According to the Intellectual Property Office's Facts and Figures for 2012 and 2013 the IPO received 41,524 trade mark applications in 2013 and granted 35,256 in that period. Clearly most trade mark applications go through without any problem but there are some that do not either because the examiner (the IPO official who considers trade mark applications) objects to an application or a third party decides to oppose it.
In either case there may be a hearing before an official representing the Head of the IPO (referred to as "the Registrar" rather than "the Comptroller" in trade mark matters) who is known as a "hearing officer". A hearing to consider an examiner's objection is known as an ex parte hearing because only the applicant for the trade mark attends the hearing. A hearing to resolve an opposition is an example of an inter partes hearing because both the trade mark applicant and opponent take part. The rest of this article will be on ex parte hearings.
Why might an examiner say "no"
Any sign may be registered as a trade mark so long as it can be represented graphically and can distinguish goods or services of one undertaking from those of other undertakings. Graphical representation means some form of writing whether in letters, numerals or both. Most signs that can be recognized by the senses can be represented graphically but there is one great exception. Nobody has yet found a way of expressing in writing a smell. In addition there are some signs that are not registrable for various other reasons. For instance, a sign may be devoid of any distinctive character or it may consist of or contain a protected national or international emblem such as the royal coat of arms or Olympic rings. The grounds upon which an examiner may object to an application are sometimes called "absolute grounds of refusal" and these are set out in sections 3 and 4 of the Trade Marks Act 1994.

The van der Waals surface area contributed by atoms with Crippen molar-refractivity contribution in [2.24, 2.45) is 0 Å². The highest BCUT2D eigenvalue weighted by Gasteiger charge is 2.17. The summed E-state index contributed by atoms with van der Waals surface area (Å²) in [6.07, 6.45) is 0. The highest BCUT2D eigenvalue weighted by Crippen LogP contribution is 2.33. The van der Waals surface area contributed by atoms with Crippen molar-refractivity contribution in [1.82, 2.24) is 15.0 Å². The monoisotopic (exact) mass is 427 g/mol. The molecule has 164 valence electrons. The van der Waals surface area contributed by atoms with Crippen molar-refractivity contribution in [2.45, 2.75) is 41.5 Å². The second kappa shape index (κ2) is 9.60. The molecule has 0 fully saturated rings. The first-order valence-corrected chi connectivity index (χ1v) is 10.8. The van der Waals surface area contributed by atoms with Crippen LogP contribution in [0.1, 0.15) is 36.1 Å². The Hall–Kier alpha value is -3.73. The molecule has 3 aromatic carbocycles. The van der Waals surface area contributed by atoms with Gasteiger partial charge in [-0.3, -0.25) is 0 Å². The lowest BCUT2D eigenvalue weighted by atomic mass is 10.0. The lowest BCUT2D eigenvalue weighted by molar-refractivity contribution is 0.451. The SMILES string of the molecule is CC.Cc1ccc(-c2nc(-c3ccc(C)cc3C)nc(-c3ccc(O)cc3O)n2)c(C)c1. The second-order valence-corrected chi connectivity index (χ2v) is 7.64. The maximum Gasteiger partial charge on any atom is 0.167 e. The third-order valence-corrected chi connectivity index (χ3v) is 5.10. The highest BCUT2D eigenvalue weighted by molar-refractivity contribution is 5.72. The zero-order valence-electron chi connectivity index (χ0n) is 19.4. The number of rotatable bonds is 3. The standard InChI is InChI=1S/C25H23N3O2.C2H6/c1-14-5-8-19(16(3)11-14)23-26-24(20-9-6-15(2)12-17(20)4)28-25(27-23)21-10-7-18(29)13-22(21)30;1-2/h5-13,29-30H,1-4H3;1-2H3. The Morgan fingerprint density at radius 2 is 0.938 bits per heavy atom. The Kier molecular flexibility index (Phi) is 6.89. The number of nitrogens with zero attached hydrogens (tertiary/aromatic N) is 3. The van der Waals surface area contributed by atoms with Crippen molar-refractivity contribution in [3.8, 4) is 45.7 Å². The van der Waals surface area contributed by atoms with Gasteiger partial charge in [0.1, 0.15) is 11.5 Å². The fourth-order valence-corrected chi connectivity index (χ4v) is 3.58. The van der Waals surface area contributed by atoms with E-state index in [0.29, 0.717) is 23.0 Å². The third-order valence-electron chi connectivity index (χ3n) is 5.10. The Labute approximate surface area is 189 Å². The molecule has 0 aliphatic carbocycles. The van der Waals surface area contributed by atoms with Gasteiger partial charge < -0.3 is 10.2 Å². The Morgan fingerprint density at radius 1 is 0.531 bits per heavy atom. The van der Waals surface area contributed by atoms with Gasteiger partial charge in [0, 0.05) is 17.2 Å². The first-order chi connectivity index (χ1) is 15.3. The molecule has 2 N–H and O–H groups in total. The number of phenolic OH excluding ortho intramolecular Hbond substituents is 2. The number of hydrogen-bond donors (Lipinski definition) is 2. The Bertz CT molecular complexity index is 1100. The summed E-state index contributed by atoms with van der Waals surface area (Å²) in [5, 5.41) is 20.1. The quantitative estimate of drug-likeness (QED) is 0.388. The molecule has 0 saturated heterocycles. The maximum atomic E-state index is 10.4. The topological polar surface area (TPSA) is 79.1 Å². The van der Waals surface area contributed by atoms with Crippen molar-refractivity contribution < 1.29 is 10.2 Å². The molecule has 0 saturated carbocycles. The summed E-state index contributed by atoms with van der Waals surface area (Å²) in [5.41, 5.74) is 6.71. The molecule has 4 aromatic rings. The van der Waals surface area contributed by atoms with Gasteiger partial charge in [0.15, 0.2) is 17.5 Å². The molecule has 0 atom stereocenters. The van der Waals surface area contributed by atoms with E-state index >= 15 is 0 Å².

What happens if the examiner objects
If it appears to the examiner that the requirements for registration are not met, he or she has to inform the applicant and give him or her an opportunity, within such period as the examiner may specify, to make representations or to amend the application. If the applicant is represented by a trade mark attorney or other professional intermediary there is usually an exchange of correspondence which often results in a solution that meets the examiner's concern. If those concerns are not met within the prescribed time, the examiner has to refuse the application under s.37 (4).
If the application is refused the applicant's only recourse is to request a hearing before a hearing officer. Although this is a judicial proceeding and governed by law it takes the form of a referral to a senior official. Often the only persons present are the applicant or his representative and the hearing officer. Such hearings can take place at the IPO's premises in Newport, by video conference or even by telephone. Applicants can also ask for a decision to be made on the basis of written representations. An applicant may represent him or herself or instruct an attorney to appear on his or her behalf. If a difficult point of law is involved the applicant may want to instruct a barrister.
If the applicant fails to persuade the hearing officer he or she may appeal to the High Court or a lawyer appointed by the Lord Chancellor under s.77 (1) of the Trade Marks Act 1994 known as the "Appointed Person". If the applicant appeals to the court the Registrar is entitled to appear by counsel in which case the applicant risks paying the Registrar's costs if the appeal is unsuccessful.
The IPO has published some very helpful guidance in Trade mark disputes resolution: hearings 20 May 2014.
Should anyone wish to discuss this article or trade mark law in general, he or she should call me during office hours on 020 7404 5252 or send complete my contact form.